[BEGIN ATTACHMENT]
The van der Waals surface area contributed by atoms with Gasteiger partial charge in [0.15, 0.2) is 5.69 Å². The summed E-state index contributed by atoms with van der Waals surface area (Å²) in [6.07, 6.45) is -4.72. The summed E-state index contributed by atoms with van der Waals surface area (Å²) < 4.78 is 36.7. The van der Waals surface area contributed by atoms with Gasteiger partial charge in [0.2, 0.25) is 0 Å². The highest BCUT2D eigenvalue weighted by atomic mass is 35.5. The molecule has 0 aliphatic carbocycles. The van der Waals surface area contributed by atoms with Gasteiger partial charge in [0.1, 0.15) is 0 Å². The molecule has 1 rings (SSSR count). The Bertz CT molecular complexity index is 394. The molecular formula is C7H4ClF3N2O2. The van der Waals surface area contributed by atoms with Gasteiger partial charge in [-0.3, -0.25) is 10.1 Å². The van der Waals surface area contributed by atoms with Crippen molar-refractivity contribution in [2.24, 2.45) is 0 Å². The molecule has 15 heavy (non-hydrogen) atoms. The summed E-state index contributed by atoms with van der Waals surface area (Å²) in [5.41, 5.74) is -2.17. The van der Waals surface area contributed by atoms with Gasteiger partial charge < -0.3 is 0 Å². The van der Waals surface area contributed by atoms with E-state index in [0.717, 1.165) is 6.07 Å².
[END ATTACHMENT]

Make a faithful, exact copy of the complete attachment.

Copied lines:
The van der Waals surface area contributed by atoms with Gasteiger partial charge in [0.15, 0.2) is 5.69 Å². The summed E-state index contributed by atoms with van der Waals surface area (Å²) in [6.07, 6.45) is -4.72. The summed E-state index contributed by atoms with van der Waals surface area (Å²) < 4.78 is 36.7. The van der Waals surface area contributed by atoms with Gasteiger partial charge in [0.2, 0.25) is 0 Å². The highest BCUT2D eigenvalue weighted by atomic mass is 35.5. The molecule has 0 aliphatic carbocycles. The van der Waals surface area contributed by atoms with Gasteiger partial charge in [0.1, 0.15) is 0 Å². The molecule has 1 rings (SSSR count). The Bertz CT molecular complexity index is 394. The molecular formula is C7H4ClF3N2O2. The van der Waals surface area contributed by atoms with Gasteiger partial charge in [-0.3, -0.25) is 10.1 Å². The van der Waals surface area contributed by atoms with Crippen molar-refractivity contribution in [2.24, 2.45) is 0 Å². The molecule has 15 heavy (non-hydrogen) atoms. The summed E-state index contributed by atoms with van der Waals surface area (Å²) in [5.41, 5.74) is -2.17. The van der Waals surface area contributed by atoms with Gasteiger partial charge < -0.3 is 0 Å². The van der Waals surface area contributed by atoms with E-state index in [0.717, 1.165) is 6.07 Å².